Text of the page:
Those original indie fans stuck around for the ride though, patiently awaiting the return of the band that gave them ‘I Bet You Look Good On The Dancefloor’ while selectively filtering out the records that might not have provided the same rush (Humbug, we’re looking at you). Meanwhile other indie acts filled the gap, crafting a hit-formula with songs that can often be distilled into easily yelled sounds or football-adopted chants. The Sheffield lot returned to reclaim their crown five years ago with AM and its radio-friendly feel but now they seem to be at it again, itchy to throw their fans off the scent. Imagine the scene: crowds of eager Arctic Monkey fans at midnight Tranquility Base Hotel & Casino listening parties, patiently waiting for the band’s next indie ‘banger’ to drop. Hopefully, someone brought a pillow.
That said, it’s hard not to enjoy the whole thing. With wild new track titles like “The Ultracheese” and “The World’s First Ever Monster Truck Front Flip”, you can almost hear the grin on Turner’s face. Clearly, they’re in on the joke - and we should be too. After all, it’s no coincidence that the record that defined Arctic Monkeys with fans was literally titled Whatever People Say I Am, That’s What I’m Not. Good bands don't have time to get comfortable and the clues have been there all along.
Did you enjoy Tranquility Base Hotel & Casino? Let me know in the comments section below!
Watch Out: This post contains *SPOILERS* regarding Avengers: Infinity War - If you haven't seen it, stop reading now… or don’t. I’m not the eye-police.
Having looked at the superhero movies that slipped through the cracks en-route to Avengers: Infinity War last week, perhaps it’s time to focus our attention on the main event and a slight issue that threatens to render all its years of planning and mystique a little flat. If you’re one of the few who’s yet to see it, here’s a quick catch up: spoiler alert - Thanos wins. After gathering all five Infinity Stones (a collection of non-edible, incredibly powerful jelly tots), the purple headed monster heads to Earth and with the combined power of the universe on his fist, clicks his fingers and instantly deletes half the population of the universe. Bad times.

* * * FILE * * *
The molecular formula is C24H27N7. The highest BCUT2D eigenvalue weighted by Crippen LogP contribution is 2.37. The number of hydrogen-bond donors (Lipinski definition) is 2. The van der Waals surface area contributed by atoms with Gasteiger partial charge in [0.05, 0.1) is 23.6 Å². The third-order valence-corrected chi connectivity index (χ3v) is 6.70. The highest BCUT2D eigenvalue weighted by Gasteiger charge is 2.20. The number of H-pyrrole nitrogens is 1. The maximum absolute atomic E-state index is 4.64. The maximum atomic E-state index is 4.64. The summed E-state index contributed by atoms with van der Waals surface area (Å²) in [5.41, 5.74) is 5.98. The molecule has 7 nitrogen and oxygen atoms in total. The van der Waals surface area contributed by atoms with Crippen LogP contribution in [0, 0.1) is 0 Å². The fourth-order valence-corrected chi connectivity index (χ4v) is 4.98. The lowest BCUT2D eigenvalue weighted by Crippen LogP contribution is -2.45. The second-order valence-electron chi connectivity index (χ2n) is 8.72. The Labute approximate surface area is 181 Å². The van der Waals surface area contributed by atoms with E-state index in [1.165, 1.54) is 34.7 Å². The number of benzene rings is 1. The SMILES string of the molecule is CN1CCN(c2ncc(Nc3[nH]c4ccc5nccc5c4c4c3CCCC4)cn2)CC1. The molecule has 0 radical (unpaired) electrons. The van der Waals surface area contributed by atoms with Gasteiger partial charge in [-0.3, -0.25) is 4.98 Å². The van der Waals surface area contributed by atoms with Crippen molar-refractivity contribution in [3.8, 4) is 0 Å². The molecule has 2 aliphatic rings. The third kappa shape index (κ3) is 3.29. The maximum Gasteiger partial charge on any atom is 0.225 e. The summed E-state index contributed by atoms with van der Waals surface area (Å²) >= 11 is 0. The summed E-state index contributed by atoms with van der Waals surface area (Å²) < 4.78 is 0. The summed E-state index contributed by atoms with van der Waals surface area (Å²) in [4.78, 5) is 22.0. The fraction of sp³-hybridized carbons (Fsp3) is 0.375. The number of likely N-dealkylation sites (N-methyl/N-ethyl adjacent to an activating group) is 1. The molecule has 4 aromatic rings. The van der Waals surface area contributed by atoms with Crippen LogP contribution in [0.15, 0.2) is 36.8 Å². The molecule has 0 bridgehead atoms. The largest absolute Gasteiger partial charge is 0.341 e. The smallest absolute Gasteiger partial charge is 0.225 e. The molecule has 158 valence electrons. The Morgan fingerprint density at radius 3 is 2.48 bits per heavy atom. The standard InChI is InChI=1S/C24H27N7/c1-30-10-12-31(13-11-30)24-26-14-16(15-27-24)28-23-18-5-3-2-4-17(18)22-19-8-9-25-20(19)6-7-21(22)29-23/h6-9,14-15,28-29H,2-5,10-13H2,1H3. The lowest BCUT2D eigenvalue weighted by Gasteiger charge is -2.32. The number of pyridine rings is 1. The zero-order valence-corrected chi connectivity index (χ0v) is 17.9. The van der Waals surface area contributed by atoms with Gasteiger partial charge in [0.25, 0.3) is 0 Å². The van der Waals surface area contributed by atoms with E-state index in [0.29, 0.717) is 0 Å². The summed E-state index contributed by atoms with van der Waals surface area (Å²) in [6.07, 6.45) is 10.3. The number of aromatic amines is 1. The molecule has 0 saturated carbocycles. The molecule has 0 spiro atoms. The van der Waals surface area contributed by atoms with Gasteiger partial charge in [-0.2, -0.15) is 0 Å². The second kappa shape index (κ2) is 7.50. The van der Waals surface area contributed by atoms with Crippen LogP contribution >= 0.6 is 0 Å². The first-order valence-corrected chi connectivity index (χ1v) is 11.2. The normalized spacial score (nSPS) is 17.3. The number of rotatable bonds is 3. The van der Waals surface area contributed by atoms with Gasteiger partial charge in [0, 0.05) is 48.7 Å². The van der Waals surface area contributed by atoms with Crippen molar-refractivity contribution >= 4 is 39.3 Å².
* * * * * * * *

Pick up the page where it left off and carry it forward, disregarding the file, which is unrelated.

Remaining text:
While us normies made up the majority of Thanos’s body count, a handful of Supers were also reduced to dust. Black Panther, Doctor Strange, the Guardians - even new recruit Peter Parker - are all lost to the ether as Infinity War closes on a particularly precarious note, forcing audiences to speculate on the fate of the Marvel Universe from now until the still-untitled part two arrives next May. What a cliffhanger, right? Well sort off. With fans’ feverish appetite for movie news - and with Studios overly keen to plan our their franchises years in advance - it’s sort of hard to get too caught up with the potential finality of Infinity War’s deadly closing twist.
Let’s not forget - Marvel’s already fleshed out its slate until at least 2020, with Guardians of the Galaxy confirmed for a third volume and Tom Holland’s recently deceased Peter Parker confirmed to return as early as July 2019. Combined this with the raw popularity of these heroes and rogues amongst fans and it’s hard to imagine Marvel following through with their threat of killing off half of the cast they’ve worked so tirelessly to assemble. It’s not just release dates that squash any sense of peril either. Sometimes, a quick look on IMDB can often confirm or deny the inclusion of potentially spoilerific cameos and plot-curves, erasing the surprise element that audiences often say they want yet seemingly love denying themselves of.